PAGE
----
“We rely on DMCs for local expertise on activities, transportation, entertainment, décor and so much more,” she said. “When planning in a new destination, it’s so important to have a trusted partner with reliable, vetted suppliers to bring our programs to fruition.”

For Osheroff, SITE is a fantastic organization in terms of connecting planners with suppliers around the world.

“There’s a great supplier-to-buyer ratio, so planners don’t have to worry about getting lost in a sea of suppliers,” she said. “SITE events in particular are where I’ve made some of the most important connections of my career.”

She added that other industry events, trade shows and FAM trips all present opportunities to connect with suppliers “and build your knowledge base of what destinations have to offer.”

“When you get down to it, this business is about people and relationships,” she said. “Ultimately, people want to do business with good people, so focus on building relationships with your key supplier contacts. That means creating a space for collaboration and honesty throughout the planning process, which lays the foundation of mutual trust and respect necessary for successful execution.”

Sometimes, though, relationships face problems. For Osheroff, the solution is honesty.

“Over promising and under delivering is the easiest way to sour a strong partnership,” she said. “It’s so important for suppliers to be honest about their capabilities and for planners to have realistic expectations. It’s OK to push the limits to some extent, but if you push too far there are inevitably consequences.”

Like others, she said that the way to develop strong partnerships is by spending time face-to-face.

“This can be done at industry events, in-office supplier presentations, informal breakfasts, lunches, dinners, happy hours and on FAM trips,” she said. “Nothing beats the face-to-face connection. Time is our most valuable asset, and it is so important to make the time to develop these relationships.”

Her tips to planners are to attend industry events and consider joining a professional association such as SITE or MPI, to connect with people on a human level, and to be open and honest about goals and objectives, which sets the tone for productive collaboration.

Angela Baer, CMP, CMM,  corporate event coordinator at Caterpillar, Inc, in Peoria, IL, said that strong partnerships are a value for planners in multiple ways.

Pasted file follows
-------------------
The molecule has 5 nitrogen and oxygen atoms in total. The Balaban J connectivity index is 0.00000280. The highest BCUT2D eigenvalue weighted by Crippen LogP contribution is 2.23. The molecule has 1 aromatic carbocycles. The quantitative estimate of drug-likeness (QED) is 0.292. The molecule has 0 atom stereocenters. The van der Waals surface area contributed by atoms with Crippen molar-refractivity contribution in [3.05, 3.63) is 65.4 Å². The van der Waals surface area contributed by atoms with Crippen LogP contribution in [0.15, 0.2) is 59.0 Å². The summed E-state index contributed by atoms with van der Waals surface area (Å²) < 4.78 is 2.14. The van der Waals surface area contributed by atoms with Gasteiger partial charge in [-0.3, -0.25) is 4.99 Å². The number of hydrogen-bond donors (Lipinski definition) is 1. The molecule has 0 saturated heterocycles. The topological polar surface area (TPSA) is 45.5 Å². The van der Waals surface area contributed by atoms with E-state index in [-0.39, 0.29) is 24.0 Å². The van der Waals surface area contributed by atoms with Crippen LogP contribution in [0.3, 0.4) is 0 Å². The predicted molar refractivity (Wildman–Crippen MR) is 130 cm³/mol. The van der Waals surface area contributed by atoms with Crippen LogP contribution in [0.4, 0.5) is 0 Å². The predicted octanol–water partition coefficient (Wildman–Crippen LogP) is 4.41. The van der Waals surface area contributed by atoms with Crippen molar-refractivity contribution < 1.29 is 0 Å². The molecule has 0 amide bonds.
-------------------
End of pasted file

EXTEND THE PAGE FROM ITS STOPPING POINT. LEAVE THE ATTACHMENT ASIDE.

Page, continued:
“In contract negotiation, you know what the venue’s points of contention are and they know yours,” Baer said. “They know what’s important to you and to your business. They understand requests that might not be ‘industry standard.’ For example, a lot of our meetings require space before an event, for setup. Without a good partner, that could cost $25,000 per day. With a good partner, they waive that fee. Another example is legal. With a good partner, they already are aware and have agreed to any legal terms and conditions we would consider deal breakers.”

Baer said, in terms of DMCs and CVBs, that’s also crucial. A good DMC can save you time and money as they have strong partnerships with their vendors. A CVB can give you a heads up about upcoming acquisitions or construction at venues that may not be published yet.

Additionally, Baer believes that sourcing partners are highly underrated.

“My colleagues and I have access to Cvent and can source ourselves and do all the things a sourcing partner can, but why?” she asked. “It saves us so much time letting a sourcing partner do that. Plus, if you have a good one with industry experience, they can pre-negotiate and vet venues before any information comes to you. Again, they know the sticking points and can alleviate all that stuff before anything is sent to us.”

As a planner for a team that does numerous meetings each year, Baer said what she also offers venues is exposure to others inside the company.

“Our company does hundreds of meetings a year,” she said. “Our team alone will do over 100 meetings a year, so there’s a good chance that venues will get repeat business.”

As far as meetings today, Baer acknowledges it’s been harder to negotiate with hotels, but partnerships still make a difference. “I recently had a situation where the hotel refused to budge on an attrition issue even though it wasn’t our fault. Because I had a good relationship with our national rep, we were able to get that hotel to credit us the money. That would likely not happen with a one-off property.”

Her tips for planners:

  • Get to know hotel national sales reps.
  • Be fair. Everyone is running a business so nothing is free, but there are issues that can be negotiated.
  • Work with people who have industry experience. Ask if employees have worked at hotels or a CVB, etc. Businesses can hire anyone and teach them to use software, but experience matters.

Bottom line, no matter the meeting, destination, economic climate or type of event, partnerships matter. C&IT